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Monday Blog: British Open win by McIlroy is huge for golf

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It was a great weekend for the McIlroy family.

The 25-year-old Rory won the biggest tournament in his eyes, The Open Championship, set in the heartlands of his home territory in Europe. It was McIlroy’s third major championship, along with the 2011 U.S. Open and 2012 PGA Tournament titles, but this year’s British Open will serve as his greatest achievement thus far. Every young European golfer dreams of hoisting the Claret Jug someday, and McIlroy achieved that goal on Sunday.

Speaking of young, Rory’s father, Gerry, and three of his friends bet 400 pounds ($683 for our currency) ten years ago that his son — 16-years-old at the time — would win the British Open before he turned 26. The odds at that time were 500-1, so do the math…that’s $341,000 being paid out to each man.

But Saturday wasn’t just an outstanding afternoon for those across the pond. McIlroy’s victory is huge for the entire sport all over the world.

Golf isn’t exactly a spectator sport that people will tune in to watch every weekend. The PGA needs stars to bring ratings up, even if it’s just one or two names. Those players are Tiger Woods and Phil Mickelson currently, but clearly aren’t the golfers they once were. Mickelson is 44, with just two majors since 2010. Woods is 38, and this doesn’t seem real, but he hasn’t captured a major title since 2008. Mickelson finished T23 on Sunday, while Woods barely missed the cut, only to finish in 69th.

Obviously, Woods has struggled with his body’s health over the years, and it has left a huge void for the tour. As you might expect, television ratings are much higher when Woods plays. At the Players Championship in May, Woods was forced out of golf’s “fifth major”, as it is considered the biggest non-major tournament on the recognizable TPC Sawgrass course. Mickelson missed the cut after two days, so the field lacked the star power that casual fans want to see. As a result, the event only had a 2.6 rating, compared to a 5.7 in 2013 when Woods won it.

It’s time for a new generation of golfers to carry the game, even though the talk will still be about Woods. McIlroy has been called a “young Tiger” ever since he won his first major in 2011, and has the talent to become one of the faces of the PGA Tour. Sure, it’s cool to see players with great underdog stories come out of nowhere to win big tournaments, but relevance is what the game needs. Relevant stars who will consistently be there at the top of leaderboards.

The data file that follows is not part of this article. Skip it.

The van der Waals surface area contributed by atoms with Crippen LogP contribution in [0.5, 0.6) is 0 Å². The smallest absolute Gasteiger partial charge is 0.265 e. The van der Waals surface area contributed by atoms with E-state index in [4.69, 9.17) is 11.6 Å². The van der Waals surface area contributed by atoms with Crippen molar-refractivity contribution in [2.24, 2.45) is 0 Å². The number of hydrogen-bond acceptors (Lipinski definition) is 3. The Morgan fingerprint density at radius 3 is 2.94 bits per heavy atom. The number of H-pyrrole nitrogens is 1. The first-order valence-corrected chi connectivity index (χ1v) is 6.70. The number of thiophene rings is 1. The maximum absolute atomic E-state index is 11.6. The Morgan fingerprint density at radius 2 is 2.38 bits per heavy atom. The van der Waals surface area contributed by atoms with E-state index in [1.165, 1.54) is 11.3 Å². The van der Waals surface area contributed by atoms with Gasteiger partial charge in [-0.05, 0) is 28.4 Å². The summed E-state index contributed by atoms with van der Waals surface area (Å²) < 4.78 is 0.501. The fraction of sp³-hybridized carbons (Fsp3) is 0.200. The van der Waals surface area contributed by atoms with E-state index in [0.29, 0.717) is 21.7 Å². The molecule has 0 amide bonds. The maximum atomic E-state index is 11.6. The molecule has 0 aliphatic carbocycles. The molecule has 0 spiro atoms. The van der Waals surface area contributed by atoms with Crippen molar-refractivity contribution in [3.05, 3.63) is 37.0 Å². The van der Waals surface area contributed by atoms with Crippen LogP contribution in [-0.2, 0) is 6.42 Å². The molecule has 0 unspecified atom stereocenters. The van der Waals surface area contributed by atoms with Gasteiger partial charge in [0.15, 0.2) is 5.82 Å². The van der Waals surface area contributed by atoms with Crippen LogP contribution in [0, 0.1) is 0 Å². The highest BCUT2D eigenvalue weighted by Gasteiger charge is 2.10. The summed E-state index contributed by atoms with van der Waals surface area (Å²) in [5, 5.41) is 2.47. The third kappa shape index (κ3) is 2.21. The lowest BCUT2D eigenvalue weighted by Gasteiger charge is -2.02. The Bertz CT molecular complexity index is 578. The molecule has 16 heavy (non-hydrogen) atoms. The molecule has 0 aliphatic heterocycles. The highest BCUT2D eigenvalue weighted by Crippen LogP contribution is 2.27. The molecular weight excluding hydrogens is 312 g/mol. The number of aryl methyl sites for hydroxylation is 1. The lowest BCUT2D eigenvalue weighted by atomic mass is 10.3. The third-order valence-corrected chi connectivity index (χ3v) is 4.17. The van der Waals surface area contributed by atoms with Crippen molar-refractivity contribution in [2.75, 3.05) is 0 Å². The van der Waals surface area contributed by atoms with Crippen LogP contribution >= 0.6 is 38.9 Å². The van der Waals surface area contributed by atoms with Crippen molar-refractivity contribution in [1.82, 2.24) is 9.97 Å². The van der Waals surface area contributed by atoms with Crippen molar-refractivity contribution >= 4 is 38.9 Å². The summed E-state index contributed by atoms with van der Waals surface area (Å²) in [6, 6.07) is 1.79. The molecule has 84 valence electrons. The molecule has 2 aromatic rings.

Going forward, assuming people can get over the “Tiger watch” phase, golf is in good hands with the number of stars that are beginning to shine. You have McIlroy, the number one player in the world in Adam Scott, who is marketable and the ladies love him, and the very popular Bubba Watson is still crushing the ball.

The list doesn’t stop there, as a large group of young players are sitting among the top 25 in the world. Justin Rose, Jordan Spieth, and how about Rickie Fowler? He’s not just the kid on the course who wears the bright outfits anymore. In 2014, Fowler has finished in the top 5 of all three majors, including two runner-up finishes at both the U.S and British Opens. He may have just one win on the PGA Tour, but Fowler is my pick to win the PGA Championship in August.

Sure, hitting a white ball into a cup may not be everyone’s cup of tea, and some people may never watch golf on television. It’s going to take big names to keep casual fans into tuning in, and after watching McIlroy win wire-to-wire from Thursday to Saturday, it’s clear he’s the man to play the lead role.

Photo: Rory McIlroy holds the Claret Jug (Mike Ehrmann/Getty Images)

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